When retirement seems far away, other financial obligations often take precedence for American families. However, workers should be saving 15% of their pre-tax income for their golden years, according to Fidelity.
Unfortunately, only 36% of non-retired adults think their retirement savings is on track — with 44% saying it’s not on track, according to the Federal Reserve. Alarmingly, 13% of people aged 60 and over have no retirement savings, rising to 42% of 18-to-29-year-olds.
While it might not seem like a big deal that nearly half of younger adults don’t have any retirement savings, starting late can make it hard to catch up.
Many parents have college dreams for their children, but they’re still paying off their own student loans. As of 2020, there were 165.2 million student loan accounts, holding an average balance of $38,792, according to Experian.
A college degree can offer a myriad of benefits, but it doesn’t come cheap. For in-district students, tuition at a public two-year college costs an average of $3,440 per year, rising to $9,410 per year for in-state students at public four-year school, according to the College Board. Out-of-state students pay an average of $23,890 per year for tuition at a public four-year school, while a private four-year college costs approximately $32,410 annually.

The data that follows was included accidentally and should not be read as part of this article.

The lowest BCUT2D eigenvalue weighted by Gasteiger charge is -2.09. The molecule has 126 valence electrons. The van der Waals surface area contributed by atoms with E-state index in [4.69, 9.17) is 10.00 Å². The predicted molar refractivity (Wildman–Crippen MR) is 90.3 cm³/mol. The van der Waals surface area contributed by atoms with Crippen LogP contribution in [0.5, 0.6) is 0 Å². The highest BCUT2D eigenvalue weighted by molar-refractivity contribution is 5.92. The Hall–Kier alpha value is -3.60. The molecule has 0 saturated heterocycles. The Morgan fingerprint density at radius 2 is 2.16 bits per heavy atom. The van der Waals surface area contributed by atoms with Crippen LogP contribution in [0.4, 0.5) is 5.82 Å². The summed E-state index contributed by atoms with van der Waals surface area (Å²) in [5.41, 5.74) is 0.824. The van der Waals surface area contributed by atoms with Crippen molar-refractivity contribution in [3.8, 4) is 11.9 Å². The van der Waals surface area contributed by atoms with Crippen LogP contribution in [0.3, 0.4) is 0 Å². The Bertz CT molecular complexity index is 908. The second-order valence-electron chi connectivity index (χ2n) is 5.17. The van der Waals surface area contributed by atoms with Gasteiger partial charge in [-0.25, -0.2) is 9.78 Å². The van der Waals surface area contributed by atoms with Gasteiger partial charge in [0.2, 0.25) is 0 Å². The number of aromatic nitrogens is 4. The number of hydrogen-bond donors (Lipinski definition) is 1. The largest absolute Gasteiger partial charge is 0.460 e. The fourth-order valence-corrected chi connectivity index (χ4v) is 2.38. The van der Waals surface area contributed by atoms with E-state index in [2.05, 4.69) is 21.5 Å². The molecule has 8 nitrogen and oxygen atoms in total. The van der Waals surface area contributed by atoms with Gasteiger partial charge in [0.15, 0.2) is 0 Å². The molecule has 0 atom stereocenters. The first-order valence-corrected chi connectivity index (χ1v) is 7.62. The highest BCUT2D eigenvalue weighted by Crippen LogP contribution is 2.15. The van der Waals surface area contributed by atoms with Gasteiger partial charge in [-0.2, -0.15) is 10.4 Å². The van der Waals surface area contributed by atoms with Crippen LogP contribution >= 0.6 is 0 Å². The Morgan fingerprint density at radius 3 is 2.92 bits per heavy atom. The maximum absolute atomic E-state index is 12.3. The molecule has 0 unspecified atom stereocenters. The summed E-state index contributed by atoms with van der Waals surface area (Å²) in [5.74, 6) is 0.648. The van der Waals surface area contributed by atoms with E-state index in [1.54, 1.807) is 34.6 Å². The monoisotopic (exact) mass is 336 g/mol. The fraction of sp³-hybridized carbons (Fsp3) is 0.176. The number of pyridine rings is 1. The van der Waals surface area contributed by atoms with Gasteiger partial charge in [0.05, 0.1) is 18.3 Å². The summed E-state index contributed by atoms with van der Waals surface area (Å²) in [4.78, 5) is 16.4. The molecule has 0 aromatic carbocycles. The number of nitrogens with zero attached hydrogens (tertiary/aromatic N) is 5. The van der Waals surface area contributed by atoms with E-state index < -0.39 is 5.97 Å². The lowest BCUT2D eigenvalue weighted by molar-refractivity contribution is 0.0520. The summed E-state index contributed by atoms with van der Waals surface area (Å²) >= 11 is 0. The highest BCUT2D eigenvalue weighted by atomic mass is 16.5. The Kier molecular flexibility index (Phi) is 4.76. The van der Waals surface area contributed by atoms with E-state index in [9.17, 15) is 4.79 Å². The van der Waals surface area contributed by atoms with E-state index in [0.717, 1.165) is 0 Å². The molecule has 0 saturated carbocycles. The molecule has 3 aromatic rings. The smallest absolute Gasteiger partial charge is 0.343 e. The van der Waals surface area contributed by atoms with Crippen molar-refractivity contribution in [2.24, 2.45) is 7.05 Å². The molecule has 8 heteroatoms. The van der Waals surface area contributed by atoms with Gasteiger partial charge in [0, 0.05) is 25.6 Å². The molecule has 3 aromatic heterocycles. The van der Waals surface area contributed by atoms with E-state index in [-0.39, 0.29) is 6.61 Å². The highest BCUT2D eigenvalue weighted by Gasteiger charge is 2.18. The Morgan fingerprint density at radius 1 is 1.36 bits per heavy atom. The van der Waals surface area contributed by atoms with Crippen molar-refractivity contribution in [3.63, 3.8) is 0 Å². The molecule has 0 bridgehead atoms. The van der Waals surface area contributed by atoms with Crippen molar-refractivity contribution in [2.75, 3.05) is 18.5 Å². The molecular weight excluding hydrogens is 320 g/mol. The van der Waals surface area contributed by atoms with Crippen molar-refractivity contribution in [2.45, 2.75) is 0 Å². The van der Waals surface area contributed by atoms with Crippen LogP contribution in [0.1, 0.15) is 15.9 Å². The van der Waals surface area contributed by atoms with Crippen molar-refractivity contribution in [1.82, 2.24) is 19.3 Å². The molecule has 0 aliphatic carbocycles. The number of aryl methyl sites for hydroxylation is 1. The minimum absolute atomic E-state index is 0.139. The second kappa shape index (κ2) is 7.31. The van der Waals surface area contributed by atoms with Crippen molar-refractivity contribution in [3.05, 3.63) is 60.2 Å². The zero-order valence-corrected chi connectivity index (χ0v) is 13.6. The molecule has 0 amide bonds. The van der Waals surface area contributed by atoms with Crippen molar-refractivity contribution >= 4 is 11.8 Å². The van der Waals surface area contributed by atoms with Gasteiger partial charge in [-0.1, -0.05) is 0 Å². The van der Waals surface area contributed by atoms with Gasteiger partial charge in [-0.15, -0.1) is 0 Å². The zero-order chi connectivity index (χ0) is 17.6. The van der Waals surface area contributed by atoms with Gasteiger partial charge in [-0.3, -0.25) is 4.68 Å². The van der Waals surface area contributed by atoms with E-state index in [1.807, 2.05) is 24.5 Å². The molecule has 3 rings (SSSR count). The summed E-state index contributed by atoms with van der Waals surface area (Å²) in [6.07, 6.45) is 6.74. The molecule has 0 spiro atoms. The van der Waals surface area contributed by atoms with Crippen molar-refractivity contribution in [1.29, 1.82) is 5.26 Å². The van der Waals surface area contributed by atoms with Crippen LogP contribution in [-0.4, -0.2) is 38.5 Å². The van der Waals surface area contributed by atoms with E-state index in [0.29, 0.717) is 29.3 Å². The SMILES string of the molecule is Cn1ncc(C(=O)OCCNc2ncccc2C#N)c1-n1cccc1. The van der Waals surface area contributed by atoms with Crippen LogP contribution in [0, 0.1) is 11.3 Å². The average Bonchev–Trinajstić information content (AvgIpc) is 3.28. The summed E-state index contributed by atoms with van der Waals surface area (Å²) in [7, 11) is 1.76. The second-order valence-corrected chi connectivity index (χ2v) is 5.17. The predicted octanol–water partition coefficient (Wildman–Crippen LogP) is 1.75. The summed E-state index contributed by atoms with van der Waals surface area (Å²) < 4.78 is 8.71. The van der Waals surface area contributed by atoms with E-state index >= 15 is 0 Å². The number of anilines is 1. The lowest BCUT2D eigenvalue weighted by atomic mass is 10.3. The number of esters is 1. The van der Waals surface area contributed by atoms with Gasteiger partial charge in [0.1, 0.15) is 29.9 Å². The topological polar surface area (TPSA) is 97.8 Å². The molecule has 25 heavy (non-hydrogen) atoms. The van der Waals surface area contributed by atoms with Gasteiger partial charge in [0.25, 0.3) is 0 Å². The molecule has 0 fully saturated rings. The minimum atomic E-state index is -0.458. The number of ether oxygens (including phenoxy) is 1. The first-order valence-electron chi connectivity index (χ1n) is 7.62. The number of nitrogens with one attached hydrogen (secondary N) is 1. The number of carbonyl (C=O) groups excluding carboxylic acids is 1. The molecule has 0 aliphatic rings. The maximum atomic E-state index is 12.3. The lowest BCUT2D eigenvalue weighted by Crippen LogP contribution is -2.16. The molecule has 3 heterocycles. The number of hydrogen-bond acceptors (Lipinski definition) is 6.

Enrolling kids in extracurricular activities can help them learn and grow in many ways. However, these pastimes can add up fast.
Never Too Early: A Parents’ Guide To Teaching Your Kids About Money
For the 2018-19 academic year, required school participation fees averaged $161 for sports, $86 for arts and $46 for clubs and other activities, according to the C.S. Mott Children’s Hospital National Poll on Children’s Health. When combined with other expenses — i.e., equipment and travel — total costs averaged $408 for sports, $251 for arts and $126 for clubs and other activities.
This can put parents in a tough position, because they want their kids to be involved, but many struggle to pay the fees associated with extracurriculars.
Child Care Expenses
Many employed parents rely on day care and nannies to take care of their children while they’re at work. While essential, this doesn’t come cheap, as 85% of parents are spending at least 10% of their income on child care, according to the 2021 Cost of Care Survey conducted by Care.com.
The survey also revealed 57% of families spent more than $10,000 on child care in 2020 and 59% plan to spend more than $10,000 in 2021. Obviously, this isn’t a small amount of money, so it’s easy to understand why many families struggle to afford the child care they need just to hold a job.